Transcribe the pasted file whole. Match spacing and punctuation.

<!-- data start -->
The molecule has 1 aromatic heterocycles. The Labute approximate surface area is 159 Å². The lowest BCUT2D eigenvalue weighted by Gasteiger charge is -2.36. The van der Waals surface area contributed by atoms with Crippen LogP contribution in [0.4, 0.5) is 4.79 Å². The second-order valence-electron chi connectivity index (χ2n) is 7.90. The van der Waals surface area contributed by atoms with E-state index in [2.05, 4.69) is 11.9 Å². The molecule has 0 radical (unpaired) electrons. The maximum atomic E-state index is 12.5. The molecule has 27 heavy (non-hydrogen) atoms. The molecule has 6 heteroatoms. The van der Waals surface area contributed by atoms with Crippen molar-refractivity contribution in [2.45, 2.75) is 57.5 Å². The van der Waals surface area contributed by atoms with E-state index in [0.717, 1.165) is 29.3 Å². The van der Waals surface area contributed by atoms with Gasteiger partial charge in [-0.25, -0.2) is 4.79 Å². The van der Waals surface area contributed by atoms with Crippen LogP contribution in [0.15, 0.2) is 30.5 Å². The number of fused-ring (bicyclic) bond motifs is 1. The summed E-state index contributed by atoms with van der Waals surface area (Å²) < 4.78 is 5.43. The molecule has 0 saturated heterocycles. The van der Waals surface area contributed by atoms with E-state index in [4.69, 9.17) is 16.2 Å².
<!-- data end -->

The molecule has 1 aromatic heterocycles. The Labute approximate surface area is 159 Å². The lowest BCUT2D eigenvalue weighted by Gasteiger charge is -2.36. The van der Waals surface area contributed by atoms with Crippen LogP contribution in [0.4, 0.5) is 4.79 Å². The second-order valence-electron chi connectivity index (χ2n) is 7.90. The van der Waals surface area contributed by atoms with E-state index in [2.05, 4.69) is 11.9 Å². The molecule has 0 radical (unpaired) electrons. The maximum atomic E-state index is 12.5. The molecule has 27 heavy (non-hydrogen) atoms. The molecule has 6 heteroatoms. The van der Waals surface area contributed by atoms with Crippen molar-refractivity contribution in [2.45, 2.75) is 57.5 Å². The van der Waals surface area contributed by atoms with E-state index in [0.717, 1.165) is 29.3 Å². The van der Waals surface area contributed by atoms with Gasteiger partial charge in [-0.25, -0.2) is 4.79 Å². The van der Waals surface area contributed by atoms with Crippen LogP contribution in [0.15, 0.2) is 30.5 Å². The number of fused-ring (bicyclic) bond motifs is 1. The summed E-state index contributed by atoms with van der Waals surface area (Å²) < 4.78 is 5.43. The molecule has 0 saturated heterocycles. The van der Waals surface area contributed by atoms with E-state index in [4.69, 9.17) is 16.2 Å².